While mass advertising is still going strong and will for some time, personal
communications from your prospects and customers is now as visible and important.
Studies show that consumers routinely consult online reviews and ratings before they
make a purchase decision.
Proactive business owners are learning to take advantage of this brave new world.
We’ve had the internet for a few years now, long enough to discover valuable
information that sometimes seems contradictory. For example, we now know a few
negative reviews will actually boost your sales. Cutting- edge companies will take this
type of rich data and use it to drive growth and sales.
How did customer reviews become so prominent? Here are the major influences:
Before consumers head for a brick and mortar store, they consult the Internet for
product research. Surveys by comScore, Yahoo! and BIGresearch indicate over 90% of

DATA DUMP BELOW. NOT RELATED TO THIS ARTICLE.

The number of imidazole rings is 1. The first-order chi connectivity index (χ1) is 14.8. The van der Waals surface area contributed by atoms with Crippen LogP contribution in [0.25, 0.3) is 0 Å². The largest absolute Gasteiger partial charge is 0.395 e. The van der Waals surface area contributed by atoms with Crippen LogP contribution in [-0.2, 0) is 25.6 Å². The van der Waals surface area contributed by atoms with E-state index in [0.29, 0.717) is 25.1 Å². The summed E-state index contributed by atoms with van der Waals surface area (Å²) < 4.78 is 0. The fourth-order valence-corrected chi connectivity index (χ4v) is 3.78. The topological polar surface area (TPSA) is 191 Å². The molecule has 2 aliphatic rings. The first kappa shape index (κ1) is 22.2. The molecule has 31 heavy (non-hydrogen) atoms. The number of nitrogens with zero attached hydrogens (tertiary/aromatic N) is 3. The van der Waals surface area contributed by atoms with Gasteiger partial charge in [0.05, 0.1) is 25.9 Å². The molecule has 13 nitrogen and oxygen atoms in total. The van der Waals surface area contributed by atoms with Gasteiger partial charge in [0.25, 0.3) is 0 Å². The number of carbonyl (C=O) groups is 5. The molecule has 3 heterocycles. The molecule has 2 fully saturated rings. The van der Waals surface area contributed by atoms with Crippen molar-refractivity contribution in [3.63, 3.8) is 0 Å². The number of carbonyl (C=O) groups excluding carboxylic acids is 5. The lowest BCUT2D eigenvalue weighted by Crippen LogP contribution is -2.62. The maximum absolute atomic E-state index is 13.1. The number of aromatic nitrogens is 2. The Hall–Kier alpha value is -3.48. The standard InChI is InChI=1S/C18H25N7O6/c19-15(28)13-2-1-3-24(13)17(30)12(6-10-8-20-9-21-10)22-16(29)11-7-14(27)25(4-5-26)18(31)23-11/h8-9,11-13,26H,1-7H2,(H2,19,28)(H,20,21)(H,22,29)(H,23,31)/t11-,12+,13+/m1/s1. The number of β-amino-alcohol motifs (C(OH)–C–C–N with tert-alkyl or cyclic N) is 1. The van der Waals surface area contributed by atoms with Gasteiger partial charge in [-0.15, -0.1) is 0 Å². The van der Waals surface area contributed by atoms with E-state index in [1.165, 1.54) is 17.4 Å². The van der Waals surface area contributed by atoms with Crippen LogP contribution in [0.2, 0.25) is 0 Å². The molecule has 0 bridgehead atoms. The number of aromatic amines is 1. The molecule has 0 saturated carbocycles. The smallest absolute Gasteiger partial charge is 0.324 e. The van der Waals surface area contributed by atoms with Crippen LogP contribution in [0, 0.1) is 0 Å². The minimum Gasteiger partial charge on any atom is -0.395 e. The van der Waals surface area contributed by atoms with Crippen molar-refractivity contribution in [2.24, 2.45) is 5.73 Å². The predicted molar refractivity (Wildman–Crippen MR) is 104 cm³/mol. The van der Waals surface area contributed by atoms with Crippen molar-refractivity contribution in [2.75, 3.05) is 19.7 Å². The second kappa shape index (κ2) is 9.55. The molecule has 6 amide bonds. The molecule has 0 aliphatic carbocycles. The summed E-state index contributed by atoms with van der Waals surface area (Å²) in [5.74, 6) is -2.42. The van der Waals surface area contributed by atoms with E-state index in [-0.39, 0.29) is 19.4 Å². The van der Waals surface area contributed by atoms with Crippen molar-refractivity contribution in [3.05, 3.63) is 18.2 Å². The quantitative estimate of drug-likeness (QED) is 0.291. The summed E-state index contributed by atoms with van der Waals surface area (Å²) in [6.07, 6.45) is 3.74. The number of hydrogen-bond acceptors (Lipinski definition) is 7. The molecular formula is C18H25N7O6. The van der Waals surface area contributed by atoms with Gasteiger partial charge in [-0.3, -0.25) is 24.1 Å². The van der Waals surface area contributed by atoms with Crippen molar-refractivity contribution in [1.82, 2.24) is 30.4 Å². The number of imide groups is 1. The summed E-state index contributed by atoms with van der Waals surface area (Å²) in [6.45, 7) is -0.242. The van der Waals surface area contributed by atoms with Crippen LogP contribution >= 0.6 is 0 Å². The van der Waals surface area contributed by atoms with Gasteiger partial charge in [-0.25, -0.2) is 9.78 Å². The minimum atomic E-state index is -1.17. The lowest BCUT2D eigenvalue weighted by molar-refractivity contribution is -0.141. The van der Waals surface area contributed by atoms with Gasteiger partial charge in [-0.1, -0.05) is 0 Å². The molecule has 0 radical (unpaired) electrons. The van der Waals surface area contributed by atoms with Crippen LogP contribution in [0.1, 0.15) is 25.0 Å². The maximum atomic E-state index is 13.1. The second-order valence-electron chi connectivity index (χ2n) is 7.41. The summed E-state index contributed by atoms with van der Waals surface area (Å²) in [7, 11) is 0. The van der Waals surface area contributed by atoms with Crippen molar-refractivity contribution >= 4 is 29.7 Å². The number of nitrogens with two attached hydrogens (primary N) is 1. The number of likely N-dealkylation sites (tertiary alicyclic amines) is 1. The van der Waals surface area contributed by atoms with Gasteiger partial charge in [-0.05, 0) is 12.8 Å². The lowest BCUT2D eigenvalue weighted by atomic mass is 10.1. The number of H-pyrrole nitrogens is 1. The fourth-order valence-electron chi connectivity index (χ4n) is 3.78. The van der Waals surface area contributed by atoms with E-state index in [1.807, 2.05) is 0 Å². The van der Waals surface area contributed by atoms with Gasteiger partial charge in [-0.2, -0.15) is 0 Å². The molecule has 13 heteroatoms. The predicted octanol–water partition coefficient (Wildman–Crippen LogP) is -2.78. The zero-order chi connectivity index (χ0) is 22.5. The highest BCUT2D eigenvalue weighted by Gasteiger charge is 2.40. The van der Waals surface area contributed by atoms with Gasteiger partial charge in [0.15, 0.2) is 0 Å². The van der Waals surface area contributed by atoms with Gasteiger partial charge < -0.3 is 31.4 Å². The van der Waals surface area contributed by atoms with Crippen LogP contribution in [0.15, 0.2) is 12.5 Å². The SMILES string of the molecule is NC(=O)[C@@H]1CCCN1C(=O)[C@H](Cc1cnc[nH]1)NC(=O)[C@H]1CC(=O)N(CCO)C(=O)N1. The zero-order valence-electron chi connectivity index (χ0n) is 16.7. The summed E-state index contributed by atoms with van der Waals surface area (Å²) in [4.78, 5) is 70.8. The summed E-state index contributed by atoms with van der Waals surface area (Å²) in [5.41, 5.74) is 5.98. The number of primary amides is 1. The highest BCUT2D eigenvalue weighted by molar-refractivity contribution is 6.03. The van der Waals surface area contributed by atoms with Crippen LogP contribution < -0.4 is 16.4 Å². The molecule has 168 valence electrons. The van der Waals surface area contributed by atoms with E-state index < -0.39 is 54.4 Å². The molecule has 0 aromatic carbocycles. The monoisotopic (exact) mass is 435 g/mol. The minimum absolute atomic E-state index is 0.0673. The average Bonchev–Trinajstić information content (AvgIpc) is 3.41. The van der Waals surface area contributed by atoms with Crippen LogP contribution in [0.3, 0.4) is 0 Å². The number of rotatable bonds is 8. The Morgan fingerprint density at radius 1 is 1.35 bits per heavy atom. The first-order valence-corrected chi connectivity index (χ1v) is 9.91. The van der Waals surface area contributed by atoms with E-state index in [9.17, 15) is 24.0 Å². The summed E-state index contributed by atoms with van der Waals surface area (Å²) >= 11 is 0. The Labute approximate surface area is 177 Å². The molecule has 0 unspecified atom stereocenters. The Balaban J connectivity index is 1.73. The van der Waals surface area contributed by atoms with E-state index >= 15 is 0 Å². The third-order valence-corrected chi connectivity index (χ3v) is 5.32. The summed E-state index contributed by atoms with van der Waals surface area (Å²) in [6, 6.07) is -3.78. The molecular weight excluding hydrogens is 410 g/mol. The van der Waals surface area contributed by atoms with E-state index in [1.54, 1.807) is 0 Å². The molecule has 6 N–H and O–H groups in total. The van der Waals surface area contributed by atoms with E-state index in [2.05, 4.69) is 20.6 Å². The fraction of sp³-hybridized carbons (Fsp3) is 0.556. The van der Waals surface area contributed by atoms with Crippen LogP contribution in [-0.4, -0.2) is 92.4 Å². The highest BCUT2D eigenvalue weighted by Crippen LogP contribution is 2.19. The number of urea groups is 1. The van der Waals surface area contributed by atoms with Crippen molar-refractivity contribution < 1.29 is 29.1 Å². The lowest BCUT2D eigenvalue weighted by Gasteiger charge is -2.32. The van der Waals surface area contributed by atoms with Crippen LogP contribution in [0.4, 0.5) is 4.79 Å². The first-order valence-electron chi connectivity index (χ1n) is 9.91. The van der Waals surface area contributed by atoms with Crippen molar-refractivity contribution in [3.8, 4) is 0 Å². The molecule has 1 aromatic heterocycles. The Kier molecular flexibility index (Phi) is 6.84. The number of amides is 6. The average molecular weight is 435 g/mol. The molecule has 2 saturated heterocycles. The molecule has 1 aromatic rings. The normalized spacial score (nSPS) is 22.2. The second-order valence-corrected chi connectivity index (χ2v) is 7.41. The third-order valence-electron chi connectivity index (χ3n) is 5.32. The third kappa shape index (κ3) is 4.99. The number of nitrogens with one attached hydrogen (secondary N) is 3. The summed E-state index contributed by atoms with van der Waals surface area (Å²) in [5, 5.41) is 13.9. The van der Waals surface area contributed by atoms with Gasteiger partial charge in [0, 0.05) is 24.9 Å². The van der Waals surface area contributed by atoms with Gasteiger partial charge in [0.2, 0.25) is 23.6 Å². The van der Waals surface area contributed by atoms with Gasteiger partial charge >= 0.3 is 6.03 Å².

US adult consumers say they check on products and reviews online before they make a
Internet users are using customer reviews more than any resource. An Avenue A/
Razorfish report in the “Digital Consumer Behavior Study” showed that 55% of Internet
users polled look at other people’s reviews online. Only 22% check product comparison
charts, 21% look at expert reviews, and 1% consult shared shopping lists.
Source: Avenue A/eMarketer
Similar to the Avenue A/Razorfish report, Marketing Sherpa found that 84% of Internet
users surveyed trust customer reviews more than expert reviews.
Source: Marketing Sherpa
One of the biggest reasons consumers use online reviews more is the huge increase of
the reviews available online compared to even a few years ago. In fact, Marketing
Sherpa reports that up to 50% of all Internet users over 18 have left a review online.
Source: Marketing Sherpa
Reviews often appear at the top of the results page when consumers search online.